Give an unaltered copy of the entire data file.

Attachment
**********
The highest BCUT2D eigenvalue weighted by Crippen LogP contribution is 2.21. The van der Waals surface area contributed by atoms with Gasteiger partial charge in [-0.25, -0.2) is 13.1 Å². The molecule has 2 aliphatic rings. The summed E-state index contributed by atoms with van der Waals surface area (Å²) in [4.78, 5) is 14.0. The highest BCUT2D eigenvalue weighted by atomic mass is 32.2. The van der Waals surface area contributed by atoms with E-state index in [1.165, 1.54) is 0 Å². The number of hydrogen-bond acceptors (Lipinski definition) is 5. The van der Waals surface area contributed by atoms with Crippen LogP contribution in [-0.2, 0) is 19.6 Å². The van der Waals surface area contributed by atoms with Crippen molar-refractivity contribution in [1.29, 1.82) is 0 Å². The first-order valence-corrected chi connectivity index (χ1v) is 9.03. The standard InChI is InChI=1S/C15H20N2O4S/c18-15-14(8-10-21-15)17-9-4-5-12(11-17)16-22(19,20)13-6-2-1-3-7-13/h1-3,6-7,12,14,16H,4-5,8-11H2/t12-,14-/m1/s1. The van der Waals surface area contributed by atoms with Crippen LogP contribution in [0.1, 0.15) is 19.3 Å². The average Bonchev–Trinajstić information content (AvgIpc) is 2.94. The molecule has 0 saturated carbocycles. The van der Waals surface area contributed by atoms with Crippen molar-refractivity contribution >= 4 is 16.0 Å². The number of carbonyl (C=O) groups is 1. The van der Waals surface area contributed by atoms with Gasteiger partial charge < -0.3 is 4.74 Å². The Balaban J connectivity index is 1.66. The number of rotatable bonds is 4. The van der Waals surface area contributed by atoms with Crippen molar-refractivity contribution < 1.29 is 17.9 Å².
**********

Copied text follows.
The highest BCUT2D eigenvalue weighted by Crippen LogP contribution is 2.21. The van der Waals surface area contributed by atoms with Gasteiger partial charge in [-0.25, -0.2) is 13.1 Å². The molecule has 2 aliphatic rings. The summed E-state index contributed by atoms with van der Waals surface area (Å²) in [4.78, 5) is 14.0. The highest BCUT2D eigenvalue weighted by atomic mass is 32.2. The van der Waals surface area contributed by atoms with E-state index in [1.165, 1.54) is 0 Å². The number of hydrogen-bond acceptors (Lipinski definition) is 5. The van der Waals surface area contributed by atoms with Crippen LogP contribution in [-0.2, 0) is 19.6 Å². The van der Waals surface area contributed by atoms with Crippen molar-refractivity contribution in [1.29, 1.82) is 0 Å². The first-order valence-corrected chi connectivity index (χ1v) is 9.03. The standard InChI is InChI=1S/C15H20N2O4S/c18-15-14(8-10-21-15)17-9-4-5-12(11-17)16-22(19,20)13-6-2-1-3-7-13/h1-3,6-7,12,14,16H,4-5,8-11H2/t12-,14-/m1/s1. The van der Waals surface area contributed by atoms with Crippen LogP contribution in [0.1, 0.15) is 19.3 Å². The average Bonchev–Trinajstić information content (AvgIpc) is 2.94. The molecule has 0 saturated carbocycles. The van der Waals surface area contributed by atoms with Crippen molar-refractivity contribution >= 4 is 16.0 Å². The number of carbonyl (C=O) groups is 1. The van der Waals surface area contributed by atoms with Gasteiger partial charge < -0.3 is 4.74 Å². The Balaban J connectivity index is 1.66. The number of rotatable bonds is 4. The van der Waals surface area contributed by atoms with Crippen molar-refractivity contribution < 1.29 is 17.9 Å².